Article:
Good morning, New York Giants fans. Let's look around the Inter-Google and see what is being said about the Giants as Thanksgiving approaches.
Two games into yet another shaky second-half-of-the-season wobble, the pressure is on for Coughlin again. He made it past last year's collapse, when the Giants were devastated by a 38-31 home loss to the Eagles that essentially ended their hopes of making the playoffs. But in the wake of yet another losing performance at home against Philly, the heat is starting to build for the Giants' eighth-year coach.
And if 0-2 to start the second half of the season turns into 0-4 after the next two games against NFC powerhouses New Orleans and Green Bay, nothing short of a miracle run to the playoffs is likely to save him.
The hope here is that Coughlin can get things turned around. He's a good coach, a good man and a credit to his profession and to a first-class organization. But he knows as well as anyone that he's in a bottom-line business. If his team isn't in the tournament in January, the Giants likely will make a move -- and it will be a necessary move.
Coughlin may be only the second Giants coach to bring home a championship, but in a sport in which excellence is demanded more intensely than ever, that 2007 team's run is far enough in the past that it shouldn't be factored into Coughlin's future. His team hasn't won a playoff game since that Super Bowl season and didn't even reach the playoffs in 2009 and 2010.
When you have a $100-million quarterback and the game's best pass-rushing defensive line, the expectations are greater than the reality of what the Giants have produced since they knocked off the previously unbeaten Patriots in Super Bowl XLII. And even though the Giants' second-half schedule this year is one of the toughest in the league, it doesn't absolve them or their coach of the consequences of failure.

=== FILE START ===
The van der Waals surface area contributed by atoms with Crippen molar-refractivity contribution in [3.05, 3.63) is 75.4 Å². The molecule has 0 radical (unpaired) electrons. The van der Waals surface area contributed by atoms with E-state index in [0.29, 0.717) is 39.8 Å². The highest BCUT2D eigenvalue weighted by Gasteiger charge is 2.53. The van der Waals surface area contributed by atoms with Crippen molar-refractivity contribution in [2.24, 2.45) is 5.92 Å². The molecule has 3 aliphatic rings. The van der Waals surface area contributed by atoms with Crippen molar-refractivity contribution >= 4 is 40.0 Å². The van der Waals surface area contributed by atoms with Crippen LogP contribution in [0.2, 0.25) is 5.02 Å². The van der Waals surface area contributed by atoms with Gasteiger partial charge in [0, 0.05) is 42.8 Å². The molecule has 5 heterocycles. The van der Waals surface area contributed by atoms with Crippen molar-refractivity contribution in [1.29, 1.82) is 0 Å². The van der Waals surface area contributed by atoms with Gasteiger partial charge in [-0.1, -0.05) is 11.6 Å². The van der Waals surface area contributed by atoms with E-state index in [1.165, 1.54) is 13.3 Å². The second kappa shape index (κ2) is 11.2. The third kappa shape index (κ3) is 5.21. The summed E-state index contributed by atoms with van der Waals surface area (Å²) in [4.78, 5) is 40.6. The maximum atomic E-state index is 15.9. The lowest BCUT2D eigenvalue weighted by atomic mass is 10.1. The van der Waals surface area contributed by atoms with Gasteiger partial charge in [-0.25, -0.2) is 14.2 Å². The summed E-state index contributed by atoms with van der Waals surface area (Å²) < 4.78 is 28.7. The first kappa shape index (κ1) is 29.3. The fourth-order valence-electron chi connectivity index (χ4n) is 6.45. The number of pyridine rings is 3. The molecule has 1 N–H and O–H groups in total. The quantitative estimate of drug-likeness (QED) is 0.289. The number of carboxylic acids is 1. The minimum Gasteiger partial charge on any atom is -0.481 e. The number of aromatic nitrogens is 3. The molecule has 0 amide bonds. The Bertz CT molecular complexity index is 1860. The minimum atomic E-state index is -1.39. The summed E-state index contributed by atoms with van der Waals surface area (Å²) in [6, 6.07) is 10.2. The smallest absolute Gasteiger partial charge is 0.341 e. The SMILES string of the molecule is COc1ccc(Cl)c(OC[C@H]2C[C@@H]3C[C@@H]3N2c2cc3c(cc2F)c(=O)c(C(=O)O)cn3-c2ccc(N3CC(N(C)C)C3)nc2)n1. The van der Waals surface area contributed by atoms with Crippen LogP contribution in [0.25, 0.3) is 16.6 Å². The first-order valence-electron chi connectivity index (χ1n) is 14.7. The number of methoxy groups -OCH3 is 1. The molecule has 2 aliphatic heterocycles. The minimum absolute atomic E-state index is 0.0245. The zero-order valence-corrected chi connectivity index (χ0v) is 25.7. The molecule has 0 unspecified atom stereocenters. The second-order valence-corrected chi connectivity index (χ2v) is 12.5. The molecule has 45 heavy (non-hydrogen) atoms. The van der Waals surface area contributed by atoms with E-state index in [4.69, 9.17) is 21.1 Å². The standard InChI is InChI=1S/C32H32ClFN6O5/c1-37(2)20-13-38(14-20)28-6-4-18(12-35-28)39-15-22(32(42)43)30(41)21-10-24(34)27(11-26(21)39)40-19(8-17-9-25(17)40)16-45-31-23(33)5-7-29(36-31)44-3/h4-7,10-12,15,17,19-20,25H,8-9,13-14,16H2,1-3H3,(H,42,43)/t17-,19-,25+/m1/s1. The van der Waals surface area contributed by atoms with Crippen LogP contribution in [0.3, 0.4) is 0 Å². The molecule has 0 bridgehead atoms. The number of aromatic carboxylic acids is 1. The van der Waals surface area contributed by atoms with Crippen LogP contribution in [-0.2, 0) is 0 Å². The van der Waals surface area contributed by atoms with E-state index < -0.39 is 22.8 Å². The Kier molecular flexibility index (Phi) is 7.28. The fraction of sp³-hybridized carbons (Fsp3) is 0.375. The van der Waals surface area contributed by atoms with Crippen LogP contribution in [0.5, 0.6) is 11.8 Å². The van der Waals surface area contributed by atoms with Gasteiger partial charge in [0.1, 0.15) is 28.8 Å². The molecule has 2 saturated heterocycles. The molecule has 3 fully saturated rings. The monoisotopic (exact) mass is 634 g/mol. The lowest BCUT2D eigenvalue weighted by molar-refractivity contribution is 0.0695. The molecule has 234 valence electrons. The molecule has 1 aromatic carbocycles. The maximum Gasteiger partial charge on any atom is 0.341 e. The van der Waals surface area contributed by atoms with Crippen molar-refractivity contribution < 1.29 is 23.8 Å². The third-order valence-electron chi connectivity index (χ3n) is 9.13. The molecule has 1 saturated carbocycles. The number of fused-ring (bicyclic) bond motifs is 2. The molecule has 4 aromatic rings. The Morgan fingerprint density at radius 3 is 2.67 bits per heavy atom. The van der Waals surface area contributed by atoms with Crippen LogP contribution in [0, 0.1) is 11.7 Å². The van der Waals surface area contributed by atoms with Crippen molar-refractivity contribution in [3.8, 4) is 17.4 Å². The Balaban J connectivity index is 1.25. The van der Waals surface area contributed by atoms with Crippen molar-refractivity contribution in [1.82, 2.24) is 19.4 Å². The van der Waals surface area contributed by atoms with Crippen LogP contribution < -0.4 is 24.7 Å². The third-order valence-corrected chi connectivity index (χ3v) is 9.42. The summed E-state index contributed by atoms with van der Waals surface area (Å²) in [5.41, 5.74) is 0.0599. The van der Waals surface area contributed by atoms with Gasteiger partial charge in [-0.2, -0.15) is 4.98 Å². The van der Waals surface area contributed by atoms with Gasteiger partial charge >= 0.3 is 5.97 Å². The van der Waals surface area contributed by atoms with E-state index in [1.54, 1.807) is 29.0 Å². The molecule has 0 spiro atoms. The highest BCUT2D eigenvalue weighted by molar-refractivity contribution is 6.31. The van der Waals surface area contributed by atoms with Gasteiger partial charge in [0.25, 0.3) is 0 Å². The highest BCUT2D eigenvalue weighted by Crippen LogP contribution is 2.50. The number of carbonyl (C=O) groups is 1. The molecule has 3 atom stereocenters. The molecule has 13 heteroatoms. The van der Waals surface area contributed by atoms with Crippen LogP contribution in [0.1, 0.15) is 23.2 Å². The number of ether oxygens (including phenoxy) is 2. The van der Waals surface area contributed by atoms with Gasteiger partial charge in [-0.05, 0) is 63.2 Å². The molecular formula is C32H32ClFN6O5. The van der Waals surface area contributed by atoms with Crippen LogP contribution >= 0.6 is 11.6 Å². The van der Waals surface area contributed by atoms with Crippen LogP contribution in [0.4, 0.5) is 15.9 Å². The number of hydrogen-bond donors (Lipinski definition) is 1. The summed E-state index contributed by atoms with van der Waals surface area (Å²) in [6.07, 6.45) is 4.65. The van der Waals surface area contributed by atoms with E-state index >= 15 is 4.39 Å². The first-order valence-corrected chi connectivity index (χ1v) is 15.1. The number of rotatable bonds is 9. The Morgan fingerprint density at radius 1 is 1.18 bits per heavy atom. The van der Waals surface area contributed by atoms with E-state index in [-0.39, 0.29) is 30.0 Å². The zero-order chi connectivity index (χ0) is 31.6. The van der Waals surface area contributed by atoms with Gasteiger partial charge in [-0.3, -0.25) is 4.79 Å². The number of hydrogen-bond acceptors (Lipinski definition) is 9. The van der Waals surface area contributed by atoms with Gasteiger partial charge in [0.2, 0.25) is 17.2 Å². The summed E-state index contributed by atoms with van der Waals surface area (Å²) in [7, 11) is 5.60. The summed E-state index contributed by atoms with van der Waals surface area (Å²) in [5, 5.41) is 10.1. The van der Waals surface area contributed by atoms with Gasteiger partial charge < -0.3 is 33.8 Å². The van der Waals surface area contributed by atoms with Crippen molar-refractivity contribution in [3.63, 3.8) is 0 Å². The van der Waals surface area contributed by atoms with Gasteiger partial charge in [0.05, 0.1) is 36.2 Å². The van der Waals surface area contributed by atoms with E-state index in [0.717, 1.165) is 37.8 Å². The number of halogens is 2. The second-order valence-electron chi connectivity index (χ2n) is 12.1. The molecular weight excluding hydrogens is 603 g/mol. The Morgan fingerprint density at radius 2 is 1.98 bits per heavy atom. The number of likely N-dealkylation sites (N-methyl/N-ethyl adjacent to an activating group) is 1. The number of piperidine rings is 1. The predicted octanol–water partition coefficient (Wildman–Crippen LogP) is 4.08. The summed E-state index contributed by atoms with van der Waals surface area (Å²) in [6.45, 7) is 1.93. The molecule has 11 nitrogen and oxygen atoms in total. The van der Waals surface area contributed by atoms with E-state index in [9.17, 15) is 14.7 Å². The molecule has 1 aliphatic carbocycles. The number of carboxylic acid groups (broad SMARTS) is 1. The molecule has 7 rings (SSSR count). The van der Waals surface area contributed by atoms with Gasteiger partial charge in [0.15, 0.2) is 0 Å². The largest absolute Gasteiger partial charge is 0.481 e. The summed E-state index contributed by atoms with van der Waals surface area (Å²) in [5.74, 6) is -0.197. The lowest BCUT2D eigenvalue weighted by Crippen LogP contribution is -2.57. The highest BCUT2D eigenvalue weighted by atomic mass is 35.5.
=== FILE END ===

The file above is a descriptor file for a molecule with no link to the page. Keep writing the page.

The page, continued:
Valentine's View: We will talk more about this, I'm sure, and I will at some point have my own post on the subject. For now, though, no matter which side of the debate you fall on this is a fair question if the Giants miss the playoffs again.
Given the killer schedule looming ahead for the Giants and the cushy lineup awaiting the Cowboys, by the time these two teams meet for the first time this season, Dec. 11 at Dallas, it could be a one-horse race in the NFC East, and that horse will be wearing a silver and blue star.
It all looks depressingly glum for the Giants because it is. The signs are everywhere that they are in the early stages of another late-season meltdown. Already, after 10 games, players are talking about "controlling our own destiny’’ and "we can still accomplish everything we set out to do.’’ Of course, those statements are factually correct. They also are catch-phrases often used by a team on the ropes.
The Giants will not be favored in any of their next three games. Logic dictates they will have an extremely hard time winning in the Big Easy, and anyone paying attention knows knocking off the unbeaten Packers is going to take a monumental upset by someone.
AccuScore: Giants' playoff hopes in peril - NFL - Yahoo! Sports